Fantasy Vs. Reality Where are you going, Where have you been
Fantasy versus Reality in Where Are You Going, Where Have You Been?
Where Are You Going, Where Have You Been? by Joyce Carol Oates has a constant theme of reality and fantasy running parallel for 15 year old Connie. This short story begins with a description of Connie’s vain personality. The narrator describes her as pretty and self-centered (Oates 421). To emphasize her selfishness, Connie is contrasted with her sister, June, who is chubby, plain, and well-behaved. Connie’s mother always praises June for her work ethic and help around the house, but says Connie can’t do anything due to “trashy daydreams”. There isn’t much of a father figure in Connie’s life due to her father being away for work most of the time and detached when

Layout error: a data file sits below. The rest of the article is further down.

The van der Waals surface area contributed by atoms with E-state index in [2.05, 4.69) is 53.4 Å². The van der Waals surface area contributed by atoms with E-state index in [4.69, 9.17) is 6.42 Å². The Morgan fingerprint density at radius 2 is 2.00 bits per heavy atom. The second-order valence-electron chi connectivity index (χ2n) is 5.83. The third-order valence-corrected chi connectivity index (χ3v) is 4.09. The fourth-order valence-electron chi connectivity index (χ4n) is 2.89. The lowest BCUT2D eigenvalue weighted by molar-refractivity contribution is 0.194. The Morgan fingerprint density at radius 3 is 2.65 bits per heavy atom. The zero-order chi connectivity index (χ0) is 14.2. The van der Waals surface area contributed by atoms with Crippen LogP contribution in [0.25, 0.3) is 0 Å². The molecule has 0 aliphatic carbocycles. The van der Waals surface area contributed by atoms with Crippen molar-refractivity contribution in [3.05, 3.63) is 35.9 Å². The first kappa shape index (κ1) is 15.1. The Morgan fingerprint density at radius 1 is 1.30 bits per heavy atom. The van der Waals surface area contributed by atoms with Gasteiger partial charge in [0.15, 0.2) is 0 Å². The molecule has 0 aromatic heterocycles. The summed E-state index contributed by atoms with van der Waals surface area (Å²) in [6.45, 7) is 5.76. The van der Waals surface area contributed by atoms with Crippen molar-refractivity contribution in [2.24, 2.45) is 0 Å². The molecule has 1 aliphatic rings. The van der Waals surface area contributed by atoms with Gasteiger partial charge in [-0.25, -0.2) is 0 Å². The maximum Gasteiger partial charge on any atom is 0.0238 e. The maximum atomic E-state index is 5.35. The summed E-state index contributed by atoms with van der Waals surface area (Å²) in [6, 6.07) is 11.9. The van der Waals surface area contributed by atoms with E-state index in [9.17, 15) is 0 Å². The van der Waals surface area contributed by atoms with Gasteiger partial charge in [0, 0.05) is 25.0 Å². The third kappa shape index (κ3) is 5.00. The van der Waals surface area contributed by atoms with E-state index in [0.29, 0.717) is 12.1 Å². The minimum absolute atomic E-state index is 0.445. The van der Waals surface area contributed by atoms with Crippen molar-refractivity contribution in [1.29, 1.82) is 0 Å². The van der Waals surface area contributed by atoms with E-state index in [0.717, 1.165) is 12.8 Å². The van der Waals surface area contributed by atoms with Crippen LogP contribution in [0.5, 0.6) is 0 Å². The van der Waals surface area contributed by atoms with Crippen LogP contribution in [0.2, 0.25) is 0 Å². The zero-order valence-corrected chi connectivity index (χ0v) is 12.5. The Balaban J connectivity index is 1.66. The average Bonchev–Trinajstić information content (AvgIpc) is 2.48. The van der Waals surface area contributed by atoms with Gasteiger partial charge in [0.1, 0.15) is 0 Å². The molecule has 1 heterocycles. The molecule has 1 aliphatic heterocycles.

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However, her fantasy comes to a grinding halt when she begins to look past Arnold’s outer appearance and realize he is only a front. His drastic attempt to seem fashionable and cool is uncovered when she reads a popular saying from last year on his car and notices the lines around his lips when he grins (Oates 427). She finally realizes he isn’t a teenager, but much older. Once Connie outs Arnold’s masquerade, he becomes increasingly demanding, while continuing to compliment and call her by pet names. As Connie’s fantasy begins to drift away, Arnold’s true appearance is seen. He is described as possibly wearing a wig, having black tar-like material painted on his eyelashes, and his boot is at a strange angle, as if his foot wasn’t in it (Oates 429). This more accurate description is considered by Michele Theriot to be evil in the form of Arnold. Is Arnold hiding his demonic hooves in those greasy boots, and his horns underneath a wig? Marie Mitchell and Olesen Urbanski continue with this theory by pointing out “that he represents a superhuman force. ―’Don't you know who I am?’ ... he asks in an eerie fashion, as if she had encountered him before, as one does evil” (2). His omniscience regarding Connie seemed mysterious and creepy. He knew exactly what her parents and sister were doing, even though they were out of sight (Oates 428). This thorough description validates his threats towards her family if she didn’t